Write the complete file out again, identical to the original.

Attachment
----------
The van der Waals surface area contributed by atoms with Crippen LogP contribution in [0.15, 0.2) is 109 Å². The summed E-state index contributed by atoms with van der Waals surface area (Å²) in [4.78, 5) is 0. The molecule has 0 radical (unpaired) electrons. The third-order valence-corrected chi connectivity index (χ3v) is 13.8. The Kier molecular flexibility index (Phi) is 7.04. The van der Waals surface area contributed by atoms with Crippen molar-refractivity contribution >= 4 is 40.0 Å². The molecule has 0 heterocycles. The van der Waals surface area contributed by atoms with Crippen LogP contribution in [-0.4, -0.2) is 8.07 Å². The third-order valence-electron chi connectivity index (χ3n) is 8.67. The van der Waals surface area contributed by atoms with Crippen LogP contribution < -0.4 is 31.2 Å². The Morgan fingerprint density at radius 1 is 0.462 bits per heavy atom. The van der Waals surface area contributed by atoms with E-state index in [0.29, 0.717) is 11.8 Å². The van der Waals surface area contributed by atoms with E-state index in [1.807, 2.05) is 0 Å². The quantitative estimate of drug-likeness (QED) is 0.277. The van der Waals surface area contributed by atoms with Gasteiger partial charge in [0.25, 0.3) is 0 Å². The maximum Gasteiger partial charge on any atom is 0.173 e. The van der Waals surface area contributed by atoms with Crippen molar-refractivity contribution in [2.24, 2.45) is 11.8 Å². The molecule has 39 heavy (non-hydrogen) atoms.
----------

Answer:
The van der Waals surface area contributed by atoms with Crippen LogP contribution in [0.15, 0.2) is 109 Å². The summed E-state index contributed by atoms with van der Waals surface area (Å²) in [4.78, 5) is 0. The molecule has 0 radical (unpaired) electrons. The third-order valence-corrected chi connectivity index (χ3v) is 13.8. The Kier molecular flexibility index (Phi) is 7.04. The van der Waals surface area contributed by atoms with Crippen molar-refractivity contribution >= 4 is 40.0 Å². The molecule has 0 heterocycles. The van der Waals surface area contributed by atoms with Crippen LogP contribution in [-0.4, -0.2) is 8.07 Å². The third-order valence-electron chi connectivity index (χ3n) is 8.67. The van der Waals surface area contributed by atoms with Crippen LogP contribution < -0.4 is 31.2 Å². The Morgan fingerprint density at radius 1 is 0.462 bits per heavy atom. The van der Waals surface area contributed by atoms with E-state index in [0.29, 0.717) is 11.8 Å². The van der Waals surface area contributed by atoms with E-state index in [1.807, 2.05) is 0 Å². The quantitative estimate of drug-likeness (QED) is 0.277. The van der Waals surface area contributed by atoms with Gasteiger partial charge in [0.25, 0.3) is 0 Å². The maximum Gasteiger partial charge on any atom is 0.173 e. The van der Waals surface area contributed by atoms with Crippen molar-refractivity contribution in [2.24, 2.45) is 11.8 Å². The molecule has 39 heavy (non-hydrogen) atoms.